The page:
New thinking on human nature and globalization are essential for peace, says new incumbent of Baha'i chair
- Prof. Hoda Mahmoudi, the new incumbent of the Bahá’í Chair for World Peace, outlines her view of peace studies in an inaugural lecture.
- Old thinking that violence and war are inborn behaviors are challenged by new research about the human brain, genes and evolution.
- Likewise, traditional ideas about the best way to promote peace are challenged by the forces of globalization.
- The role of peace studies can be to advance an educational process that will create a body of tested knowledge that can be applied to foster a more just and peaceful order.
COLLEGE PARK, Maryland, USA — Any contemporary discussion of peace must include a consideration of new research on human nature — and reflection on the vast changes caused by globalization and similar forces in the modern world.
That’s the view offered by the new incumbent of the Bahá’í Chair for World Peace, Hoda Mahmoudi, who presented her inaugural lecture at the University of Maryland on 16 November 2012.
“Understanding human nature is essential to any discussion of peace because an examination of what scholars are learning about this subject highlights the issue of education and its potential for building a better world,” said Prof. Mahmoudi.
“Both the nineteenth-century doctrine that biology is destiny and the twentieth-century doctrine that the mind is a blank slate have been rejected as a consequence of knowledge that is being generated through research in the sciences of the mind, brain, genes and evolution.”
This new thinking, she said, disproves the view that “that violence and warring are inborn human behaviors and, therefore, unchangeable.”
The transformations wrought by globalization must also be factored into new considerations of how humanity can best achieve world peace, she said.
“Our global community is undergoing great transformations,” said Prof. Mahmoudi. “Consequently, our conventional thinking about the political, economic and cultural components of the social order is being tested on every side.”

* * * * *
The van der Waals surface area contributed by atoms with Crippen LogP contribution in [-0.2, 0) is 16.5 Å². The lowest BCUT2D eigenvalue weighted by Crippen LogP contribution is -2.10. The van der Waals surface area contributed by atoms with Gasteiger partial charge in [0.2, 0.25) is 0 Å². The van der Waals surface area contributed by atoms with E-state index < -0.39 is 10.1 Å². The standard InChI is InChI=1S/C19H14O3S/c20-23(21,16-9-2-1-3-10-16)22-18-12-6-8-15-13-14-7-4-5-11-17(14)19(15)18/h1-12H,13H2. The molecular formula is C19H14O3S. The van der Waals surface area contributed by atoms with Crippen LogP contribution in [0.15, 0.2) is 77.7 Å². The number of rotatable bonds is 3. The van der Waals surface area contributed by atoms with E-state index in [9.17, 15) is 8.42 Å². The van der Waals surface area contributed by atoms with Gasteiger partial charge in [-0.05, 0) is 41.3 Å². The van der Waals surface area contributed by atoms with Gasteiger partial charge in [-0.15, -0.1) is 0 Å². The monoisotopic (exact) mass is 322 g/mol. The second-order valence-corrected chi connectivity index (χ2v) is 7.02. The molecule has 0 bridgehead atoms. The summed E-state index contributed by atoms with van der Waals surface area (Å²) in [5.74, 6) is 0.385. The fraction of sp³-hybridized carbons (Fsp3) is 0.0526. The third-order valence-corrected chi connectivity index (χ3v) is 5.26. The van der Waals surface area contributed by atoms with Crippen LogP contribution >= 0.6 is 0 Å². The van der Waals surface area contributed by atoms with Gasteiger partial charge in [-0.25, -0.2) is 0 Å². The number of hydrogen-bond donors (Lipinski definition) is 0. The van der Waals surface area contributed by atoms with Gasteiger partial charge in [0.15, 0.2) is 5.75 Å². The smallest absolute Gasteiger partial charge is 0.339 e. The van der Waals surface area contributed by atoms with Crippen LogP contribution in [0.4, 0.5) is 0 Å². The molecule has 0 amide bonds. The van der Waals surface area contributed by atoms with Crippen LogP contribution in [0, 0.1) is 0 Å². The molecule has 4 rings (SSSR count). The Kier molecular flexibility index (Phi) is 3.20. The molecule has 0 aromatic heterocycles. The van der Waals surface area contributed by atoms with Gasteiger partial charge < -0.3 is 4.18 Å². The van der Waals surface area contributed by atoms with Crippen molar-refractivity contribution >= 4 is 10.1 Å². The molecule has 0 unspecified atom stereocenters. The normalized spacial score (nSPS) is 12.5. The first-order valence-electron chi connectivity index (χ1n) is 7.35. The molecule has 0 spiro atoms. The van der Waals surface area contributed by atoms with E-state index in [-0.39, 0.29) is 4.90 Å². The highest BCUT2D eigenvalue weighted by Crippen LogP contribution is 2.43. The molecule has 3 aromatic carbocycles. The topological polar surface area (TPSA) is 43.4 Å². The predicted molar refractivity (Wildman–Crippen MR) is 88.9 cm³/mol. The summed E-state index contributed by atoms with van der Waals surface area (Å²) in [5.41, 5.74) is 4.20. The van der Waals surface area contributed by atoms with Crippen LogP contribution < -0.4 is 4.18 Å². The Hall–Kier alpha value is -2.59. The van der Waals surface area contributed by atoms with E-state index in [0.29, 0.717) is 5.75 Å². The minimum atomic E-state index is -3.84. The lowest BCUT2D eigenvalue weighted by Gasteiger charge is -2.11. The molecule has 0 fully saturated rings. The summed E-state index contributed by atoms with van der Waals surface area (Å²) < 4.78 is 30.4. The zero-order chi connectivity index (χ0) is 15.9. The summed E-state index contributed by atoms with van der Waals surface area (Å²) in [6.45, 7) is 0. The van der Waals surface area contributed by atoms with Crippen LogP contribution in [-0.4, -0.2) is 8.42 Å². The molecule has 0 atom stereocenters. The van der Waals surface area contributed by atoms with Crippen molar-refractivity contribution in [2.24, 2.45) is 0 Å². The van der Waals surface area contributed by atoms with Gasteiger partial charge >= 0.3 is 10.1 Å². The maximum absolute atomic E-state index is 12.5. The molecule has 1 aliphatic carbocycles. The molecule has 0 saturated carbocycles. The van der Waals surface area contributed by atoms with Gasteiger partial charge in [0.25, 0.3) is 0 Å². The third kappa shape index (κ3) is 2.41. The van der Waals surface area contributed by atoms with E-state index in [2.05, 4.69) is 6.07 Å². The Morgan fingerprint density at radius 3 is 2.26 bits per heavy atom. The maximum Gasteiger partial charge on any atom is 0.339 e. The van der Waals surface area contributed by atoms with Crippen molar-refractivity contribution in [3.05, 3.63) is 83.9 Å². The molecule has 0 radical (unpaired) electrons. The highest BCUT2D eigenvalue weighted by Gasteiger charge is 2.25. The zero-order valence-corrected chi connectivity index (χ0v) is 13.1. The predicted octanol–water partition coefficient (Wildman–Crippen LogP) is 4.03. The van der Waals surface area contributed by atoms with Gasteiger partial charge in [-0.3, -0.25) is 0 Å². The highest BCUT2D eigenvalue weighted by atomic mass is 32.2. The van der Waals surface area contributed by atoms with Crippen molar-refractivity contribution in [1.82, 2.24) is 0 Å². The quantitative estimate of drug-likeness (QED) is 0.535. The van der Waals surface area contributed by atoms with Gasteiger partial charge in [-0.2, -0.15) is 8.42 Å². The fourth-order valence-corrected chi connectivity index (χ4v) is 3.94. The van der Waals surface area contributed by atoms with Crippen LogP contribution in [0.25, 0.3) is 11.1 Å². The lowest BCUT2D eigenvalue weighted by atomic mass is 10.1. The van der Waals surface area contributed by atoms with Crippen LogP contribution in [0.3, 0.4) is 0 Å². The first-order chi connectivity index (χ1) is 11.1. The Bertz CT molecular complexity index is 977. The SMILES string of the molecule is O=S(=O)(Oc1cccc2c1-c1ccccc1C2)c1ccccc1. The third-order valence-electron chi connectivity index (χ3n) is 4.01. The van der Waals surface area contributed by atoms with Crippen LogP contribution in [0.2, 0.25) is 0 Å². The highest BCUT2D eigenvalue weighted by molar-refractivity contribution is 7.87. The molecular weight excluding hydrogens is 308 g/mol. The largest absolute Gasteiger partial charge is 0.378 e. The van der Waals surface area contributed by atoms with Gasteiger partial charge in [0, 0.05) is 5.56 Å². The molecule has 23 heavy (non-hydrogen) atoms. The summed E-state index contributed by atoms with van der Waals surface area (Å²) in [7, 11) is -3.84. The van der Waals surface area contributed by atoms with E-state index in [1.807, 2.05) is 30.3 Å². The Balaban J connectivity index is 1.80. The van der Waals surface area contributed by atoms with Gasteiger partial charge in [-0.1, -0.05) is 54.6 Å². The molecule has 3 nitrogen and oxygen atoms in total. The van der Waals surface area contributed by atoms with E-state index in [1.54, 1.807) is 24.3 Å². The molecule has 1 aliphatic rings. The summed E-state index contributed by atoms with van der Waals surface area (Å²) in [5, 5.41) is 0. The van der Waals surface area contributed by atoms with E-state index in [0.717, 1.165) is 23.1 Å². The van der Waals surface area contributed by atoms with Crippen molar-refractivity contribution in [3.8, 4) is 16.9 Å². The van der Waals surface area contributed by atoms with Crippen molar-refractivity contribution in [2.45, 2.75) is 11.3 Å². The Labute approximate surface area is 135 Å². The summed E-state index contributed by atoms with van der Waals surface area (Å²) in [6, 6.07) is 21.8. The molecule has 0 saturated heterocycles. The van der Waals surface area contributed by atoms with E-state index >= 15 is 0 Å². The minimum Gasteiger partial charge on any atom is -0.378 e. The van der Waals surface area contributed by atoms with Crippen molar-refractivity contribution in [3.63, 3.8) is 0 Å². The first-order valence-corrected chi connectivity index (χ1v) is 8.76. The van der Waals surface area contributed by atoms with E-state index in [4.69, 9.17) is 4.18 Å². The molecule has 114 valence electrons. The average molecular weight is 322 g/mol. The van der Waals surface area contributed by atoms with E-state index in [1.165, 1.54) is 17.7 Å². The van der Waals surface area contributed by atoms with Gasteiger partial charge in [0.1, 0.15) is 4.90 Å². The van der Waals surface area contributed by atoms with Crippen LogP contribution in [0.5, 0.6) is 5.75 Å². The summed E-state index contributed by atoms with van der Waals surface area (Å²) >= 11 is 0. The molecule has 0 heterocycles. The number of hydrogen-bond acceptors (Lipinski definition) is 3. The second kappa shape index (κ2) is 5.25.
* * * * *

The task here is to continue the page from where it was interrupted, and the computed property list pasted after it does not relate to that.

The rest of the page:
“In an effort to study realistically the pathways that may lead to peace, considerable attention must be devoted to adapting existing theories that are no longer capable of describing the changing world. By way of example, three trends can be highlighted. These are: modernity, globalization, and cosmopolitanism. All of these phenomena are indicators of the sea change that continues to shape the global order.”
Founded in 1993 within the University’s College of Behavioral and Social Sciences, the Chair is an endowed academic program that advances interdisciplinary examination and discourse on global peace, generating knowledge that promotes the interests and well-being of humanity.
“Today, unfortunately, aggression and conflict characterize our social order, an order that encompasses political, religious, economic and cultural systems. In fact, many are resigned to the view that violence and warring are inborn human behaviors and, therefore, unchangeable.
— Hoda Mahmoudi
“Today, unfortunately, aggression and conflict characterize our social order, an order that encompasses political, religious, economic and cultural systems,” said Prof. Mahmoudi. “In fact, many are resigned to the view that violence and warring are inborn human behaviors and, therefore, unchangeable. Such beliefs are often responsible for and lead to a paralysis of will among individuals, a cognitive numbness that is not easy to reverse, but which must be overcome. Here, the role of education is vital in removing unfounded views about human nature.”